Are Personal Injury Settlements Taxable in California?
It surprises many plaintiffs to discover that winning a personal injury lawsuit or accepting an insurance settlement offer doesn’t exactly mean “case closed.” There is still the matter of receiving the settlement or judgment check from the defendant…and then dealing with the extra money come tax season. The State of California and the federal Internal Revenue Service (IRS) may impose taxes on some or all of a personal injury settlement, depending on the circumstances. Here’s what you need to know about settlement taxation in California.
Federal Settlement Taxes
Most personal injury settlements include payments for different types of damages. For example, a car accident settlement may involve recovery for medical bills, lost wages, property damage, emotional distress, and attorney’s fees. The federal government will tax some, but not all, types of damages in an injury settlement. According to the IRS’s Settlements – Taxability guide, you may need to pay taxes on the following damages as a plaintiff:
- Medical expenses. If you paid for medical costs for more than one year. If you added an itemized deduction to your taxes for medical costs in previous years, you will owe taxes on your medical compensation. You will need to pay pro rata taxes on the amount of medical expenses you paid each year you listed them as deductions. If you did not take an itemized deduction for medical costs in previous years, the full amount of your medical settlement is tax-free.
- Non-economic damages. Damages for emotional distress and mental anguish are non-taxable, unless you received these damages for a reason other than from a physical injury or physical sickness (for example, if you collected these damages for witnessing someone else’s injury). The amount of damages you must pay taxes on will not include amounts you paid for related medical expenses (therapy, etc.) not previously deducted or previously deducted medical expenses that did not give you a tax benefit.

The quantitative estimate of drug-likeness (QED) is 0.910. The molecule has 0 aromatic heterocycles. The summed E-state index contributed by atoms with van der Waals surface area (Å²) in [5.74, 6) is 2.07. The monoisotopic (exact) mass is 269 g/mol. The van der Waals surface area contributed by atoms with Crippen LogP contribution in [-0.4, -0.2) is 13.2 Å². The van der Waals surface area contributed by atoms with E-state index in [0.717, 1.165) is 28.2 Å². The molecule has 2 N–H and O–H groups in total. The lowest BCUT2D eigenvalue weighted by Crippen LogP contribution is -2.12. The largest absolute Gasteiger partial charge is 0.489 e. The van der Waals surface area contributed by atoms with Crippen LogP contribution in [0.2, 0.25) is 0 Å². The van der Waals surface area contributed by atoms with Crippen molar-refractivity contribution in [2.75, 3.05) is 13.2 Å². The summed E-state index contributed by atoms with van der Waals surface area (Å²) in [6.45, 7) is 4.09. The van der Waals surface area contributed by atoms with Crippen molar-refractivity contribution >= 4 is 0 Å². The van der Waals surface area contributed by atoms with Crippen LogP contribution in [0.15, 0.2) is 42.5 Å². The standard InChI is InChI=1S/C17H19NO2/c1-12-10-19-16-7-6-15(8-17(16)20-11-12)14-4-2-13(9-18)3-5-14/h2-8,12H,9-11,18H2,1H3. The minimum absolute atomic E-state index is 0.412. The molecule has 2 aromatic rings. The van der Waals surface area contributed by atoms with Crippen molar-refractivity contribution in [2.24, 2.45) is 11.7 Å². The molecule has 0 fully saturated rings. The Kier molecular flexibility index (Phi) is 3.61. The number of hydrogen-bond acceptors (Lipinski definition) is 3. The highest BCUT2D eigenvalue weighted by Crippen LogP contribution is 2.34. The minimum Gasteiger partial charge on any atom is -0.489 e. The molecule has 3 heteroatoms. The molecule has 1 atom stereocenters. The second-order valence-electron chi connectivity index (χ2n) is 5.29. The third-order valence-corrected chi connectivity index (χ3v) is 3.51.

- Lost wages. You will need to pay taxes on a lost wages damage award. Since you would have had to pay Social Security and Medicare taxes on these wages if you’d been able to work, you will have to pay the taxes on your lost wage settlement amount. The taxes you’ll have to pay depend on the taxes you typically pay on your income or from business ownership.
- Property damages. You will not need to pay taxes on settlements that repay you for lost value of property that are less than the adjusted basis of your property. You will, however, need to adjust your basis in the property by the amount you receive in the settlement. If the settlement amount exceeds the property’s adjusted basis, you will need to pay taxes on the excess as you would regular income.
- Punitive damages and interest. The IRS mandates all claimants pay taxes on punitive damage awards, taxed as “Other Income.” Punitive damages are additional awards to punish the defendant. You will need to pay taxes on any punitive damages, as well as interest you receive on any settlement.
The majority of personal injury settlements are tax-free. This means that unless you qualify for an exception, you will not need to pay taxes on your settlement check as you would regular income. The State of California does not impose any additional taxes on top of those from the IRS. Only a tax expert can give you 100% accurate details about which taxes you will and will not have to pay after receiving a personal injury settlement award in California. Seek professional help during tax time to make sure you obey the rules. Otherwise, you could end up paying tax penalties and fees.